Upper Monument Creek

A volunteer crew leader trained in crosscut sawing helps with fuel reduction on the project.

BACKGROUND

Located along the steep eastern edge of Colorado’s Southern Front Range and abutting cities and communities in El Paso and Douglas Counties, the UMC Landscape of 67,000 acres in the Pikes Peak Ranger District is hugely important to area residents as a network of watersheds and a recreational area, among other considerations. With an increasing abundance of forest fuels, resulting from strict fire suppression since the last large-scale fires and logging in the 1890s, the Landscape also poses an elevated hazard for residents in the wildland-urban interface (WUI).

Supporting numerous ecosystems within the Montane Zone, the UMC is dominated by 3 systems: Ponderosa Pine-Douglas Fir Woodland, Dry-Mesic Montane Mixed Conifer Forest and Woodland, and Mesic Montane Mixed Conifer Forest and Woodland Systems, which comprise nearly 85% of the Landscape’s area. A fourth system, the Montane Riparian System, comprises a small 5%, yet plays an important role in habitat diversity, water quality, and in providing breaks in forest fuel types. 

The UMC Landscape Restoration Initiative began in 2012 with an understanding of the dramatic impacts that the Waldo Canyon Fire of 2012 had and would continue to have upon adjacent communities. The extent of the Landscape Initiative is shown in Appendix A. The UMC Collaborative membership sought ways to restore forest areas included in and north of the burn area to more resilient conditions and to reduce the risks of a similar catastrophic wildfire in this priority area in the future. The desired future conditions of the Landscape include:
(1) A diverse landscape mosaic with forest composition and structure that reflects variation in topography and underlying moisture gradients.
(2) Landscape diversity provides for natural disturbance regimes that are within the natural range of variability and are socially acceptable.
(3) Forest stands exhibit fine-scale heterogeneity in structure and tree spatial patterns.
(4) Landscape and stand-scale heterogeneity provide diverse habitats for wildlife.
(5) Watersheds are stable and hydrologic processes are intact.

Management actions sought by the Pike & San Isabel National Forests, Cimarron & Comanche National Grasslands (PSICC) in support of these desired future conditions were analyzed in an environmental impact statement (EIS) and include: mechanical thinning, manual hand thinning, and site preparation followed by prescribed (broadcast) fire. RMFI work in the Ensign Gulch in 2017 was a pilot project for management actions under the Initiative. The manual hand thinning directly or indirectly supported most of the desired outcomes in a riparian swale and immediately surrounding aspen stands and meadows.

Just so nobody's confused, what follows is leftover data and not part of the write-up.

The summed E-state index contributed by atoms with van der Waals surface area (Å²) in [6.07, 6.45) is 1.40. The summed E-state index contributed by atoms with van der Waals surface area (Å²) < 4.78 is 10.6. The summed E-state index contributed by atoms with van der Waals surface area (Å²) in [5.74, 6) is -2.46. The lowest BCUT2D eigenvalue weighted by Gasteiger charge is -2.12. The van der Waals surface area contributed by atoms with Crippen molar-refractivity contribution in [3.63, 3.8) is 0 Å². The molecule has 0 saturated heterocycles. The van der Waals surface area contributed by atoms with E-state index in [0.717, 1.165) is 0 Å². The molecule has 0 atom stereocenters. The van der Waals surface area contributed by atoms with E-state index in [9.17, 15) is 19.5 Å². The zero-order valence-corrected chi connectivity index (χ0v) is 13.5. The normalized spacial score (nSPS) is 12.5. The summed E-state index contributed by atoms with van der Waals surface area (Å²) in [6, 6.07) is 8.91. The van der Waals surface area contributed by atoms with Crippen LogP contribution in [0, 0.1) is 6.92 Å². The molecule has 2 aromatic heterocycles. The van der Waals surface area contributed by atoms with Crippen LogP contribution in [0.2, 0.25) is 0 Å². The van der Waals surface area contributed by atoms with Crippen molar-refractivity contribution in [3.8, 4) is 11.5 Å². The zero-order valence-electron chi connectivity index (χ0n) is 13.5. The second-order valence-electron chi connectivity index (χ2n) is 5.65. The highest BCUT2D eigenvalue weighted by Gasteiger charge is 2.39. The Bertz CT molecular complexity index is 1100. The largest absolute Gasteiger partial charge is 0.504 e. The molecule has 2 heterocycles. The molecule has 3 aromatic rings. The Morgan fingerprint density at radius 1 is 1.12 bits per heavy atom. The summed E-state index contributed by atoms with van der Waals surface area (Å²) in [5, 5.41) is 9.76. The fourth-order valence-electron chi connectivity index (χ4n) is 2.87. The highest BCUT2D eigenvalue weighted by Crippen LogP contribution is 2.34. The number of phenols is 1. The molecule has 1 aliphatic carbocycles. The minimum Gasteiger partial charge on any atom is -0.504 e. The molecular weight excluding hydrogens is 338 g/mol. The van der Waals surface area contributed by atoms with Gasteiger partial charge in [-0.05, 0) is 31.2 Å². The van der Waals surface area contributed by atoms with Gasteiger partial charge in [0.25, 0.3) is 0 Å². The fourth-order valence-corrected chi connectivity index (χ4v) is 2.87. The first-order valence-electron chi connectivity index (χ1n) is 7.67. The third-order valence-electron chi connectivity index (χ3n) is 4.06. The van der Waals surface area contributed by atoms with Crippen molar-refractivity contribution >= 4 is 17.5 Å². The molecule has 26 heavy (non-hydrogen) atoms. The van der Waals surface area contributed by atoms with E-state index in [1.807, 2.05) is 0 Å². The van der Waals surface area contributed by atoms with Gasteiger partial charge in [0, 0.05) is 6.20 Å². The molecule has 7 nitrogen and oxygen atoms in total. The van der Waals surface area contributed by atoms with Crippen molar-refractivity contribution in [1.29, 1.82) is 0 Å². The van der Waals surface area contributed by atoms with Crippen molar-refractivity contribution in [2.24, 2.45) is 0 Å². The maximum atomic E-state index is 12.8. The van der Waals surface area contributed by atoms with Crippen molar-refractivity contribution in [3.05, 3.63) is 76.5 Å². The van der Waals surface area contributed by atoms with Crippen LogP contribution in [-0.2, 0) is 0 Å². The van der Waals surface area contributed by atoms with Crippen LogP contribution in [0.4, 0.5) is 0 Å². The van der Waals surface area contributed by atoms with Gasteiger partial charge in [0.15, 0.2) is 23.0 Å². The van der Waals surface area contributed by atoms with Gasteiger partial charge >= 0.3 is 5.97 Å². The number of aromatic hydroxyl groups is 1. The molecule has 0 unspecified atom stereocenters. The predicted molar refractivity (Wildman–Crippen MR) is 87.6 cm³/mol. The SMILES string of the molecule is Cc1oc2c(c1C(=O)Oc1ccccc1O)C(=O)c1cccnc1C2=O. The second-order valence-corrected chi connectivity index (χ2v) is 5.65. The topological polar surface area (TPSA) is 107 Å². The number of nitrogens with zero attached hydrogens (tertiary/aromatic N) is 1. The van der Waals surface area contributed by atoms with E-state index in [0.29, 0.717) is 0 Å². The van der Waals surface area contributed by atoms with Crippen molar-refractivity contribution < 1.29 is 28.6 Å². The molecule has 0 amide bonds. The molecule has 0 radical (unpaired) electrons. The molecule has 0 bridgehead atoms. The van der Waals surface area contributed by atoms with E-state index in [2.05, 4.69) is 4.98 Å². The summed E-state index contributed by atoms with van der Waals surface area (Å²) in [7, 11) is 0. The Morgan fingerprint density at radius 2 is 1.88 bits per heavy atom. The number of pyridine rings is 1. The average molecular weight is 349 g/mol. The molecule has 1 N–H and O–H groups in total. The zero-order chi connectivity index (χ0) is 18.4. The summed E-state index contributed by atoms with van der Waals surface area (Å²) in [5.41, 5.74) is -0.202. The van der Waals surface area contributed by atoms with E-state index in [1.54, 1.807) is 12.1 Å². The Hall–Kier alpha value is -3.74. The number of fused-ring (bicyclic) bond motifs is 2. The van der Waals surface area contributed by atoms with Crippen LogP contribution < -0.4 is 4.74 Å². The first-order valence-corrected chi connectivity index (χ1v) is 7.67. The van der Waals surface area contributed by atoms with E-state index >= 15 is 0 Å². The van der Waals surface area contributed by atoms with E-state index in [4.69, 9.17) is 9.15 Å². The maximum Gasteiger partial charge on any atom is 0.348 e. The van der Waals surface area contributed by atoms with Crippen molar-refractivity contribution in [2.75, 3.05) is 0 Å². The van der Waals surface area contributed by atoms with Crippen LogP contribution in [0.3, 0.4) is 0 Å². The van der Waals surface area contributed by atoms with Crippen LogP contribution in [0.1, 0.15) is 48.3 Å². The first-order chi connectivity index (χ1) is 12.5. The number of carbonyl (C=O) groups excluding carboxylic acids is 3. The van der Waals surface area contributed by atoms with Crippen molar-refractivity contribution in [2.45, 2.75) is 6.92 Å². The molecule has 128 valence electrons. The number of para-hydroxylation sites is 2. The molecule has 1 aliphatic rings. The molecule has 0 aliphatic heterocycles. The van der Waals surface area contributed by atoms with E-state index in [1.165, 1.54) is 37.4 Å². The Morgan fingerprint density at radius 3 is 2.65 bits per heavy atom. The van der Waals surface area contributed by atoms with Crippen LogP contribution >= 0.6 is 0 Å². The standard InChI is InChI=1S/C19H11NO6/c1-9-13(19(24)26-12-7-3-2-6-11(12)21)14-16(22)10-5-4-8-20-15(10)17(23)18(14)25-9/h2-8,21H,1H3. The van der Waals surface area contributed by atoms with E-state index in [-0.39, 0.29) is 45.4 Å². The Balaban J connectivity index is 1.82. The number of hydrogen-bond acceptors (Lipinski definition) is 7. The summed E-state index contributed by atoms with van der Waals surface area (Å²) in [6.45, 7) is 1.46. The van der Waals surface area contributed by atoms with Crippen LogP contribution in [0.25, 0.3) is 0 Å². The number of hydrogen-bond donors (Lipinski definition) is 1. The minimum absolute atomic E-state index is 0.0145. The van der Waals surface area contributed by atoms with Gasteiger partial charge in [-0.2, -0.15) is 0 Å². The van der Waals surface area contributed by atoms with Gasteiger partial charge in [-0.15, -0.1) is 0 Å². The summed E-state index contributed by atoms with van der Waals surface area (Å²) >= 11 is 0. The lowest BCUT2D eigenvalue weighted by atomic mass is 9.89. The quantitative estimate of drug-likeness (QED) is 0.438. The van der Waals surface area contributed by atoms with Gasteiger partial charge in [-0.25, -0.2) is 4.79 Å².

The Ensign Gulch site is located approximately 6 miles east-northeast of Woodland Park, CO and is a tributary to South Beaver Creek, draining into Monument Creek between the U.S. Air Force Academy and Monument, CO. The 2017 project area of focus is centered on U.S. Forest Service Route 314’s crossing of the gulch and extending for approximately 4 acres on the east and 6 acres on the west sides of this crossing (Figure 2). This riparian swale section was subject to advanced stages of uninterrupted forest succession. Spruce forest (primarily Engelmann and Blue Spruces) have encroached below the north-aspect slope of the gulch and into the bank-full channel to shade out willow patches and aspens, and are occasionally established singly or in small groups in the middle of willow patches. Spruce and Ponderosa Pines are not yet uniformly-established down to the bank-full channel on the south aspect slope, but are encroaching upon meadows and aspen clones/stands adjacent to the bank-full channel.

Where not substantially shaded by overstory conifers, willow shrubs dominate the banks and low-lying areas adjacent to the gulch drainage. Aspen clones are established in several south aspect meadow areas slightly upland from the drainage. In most of these clones, conifers are encroaching or have over-taken aspen as the dominant species. A power line corridor bisects the west work site area and the utility company has removed most trees within that corridor.

2018 WORK OBJECTIVES

Under the same agreement with the PSICC, RMFI plans to continue forestry and restoration work toward prescription objectives in the Ensign Gulch area in the fall of 2018.

PROJECT PARTNERS AND FUNDERS

U.S. Forest Service - Pike & San Isabel National Forests, Cimarron & Comanche National Grasslands (PSICC)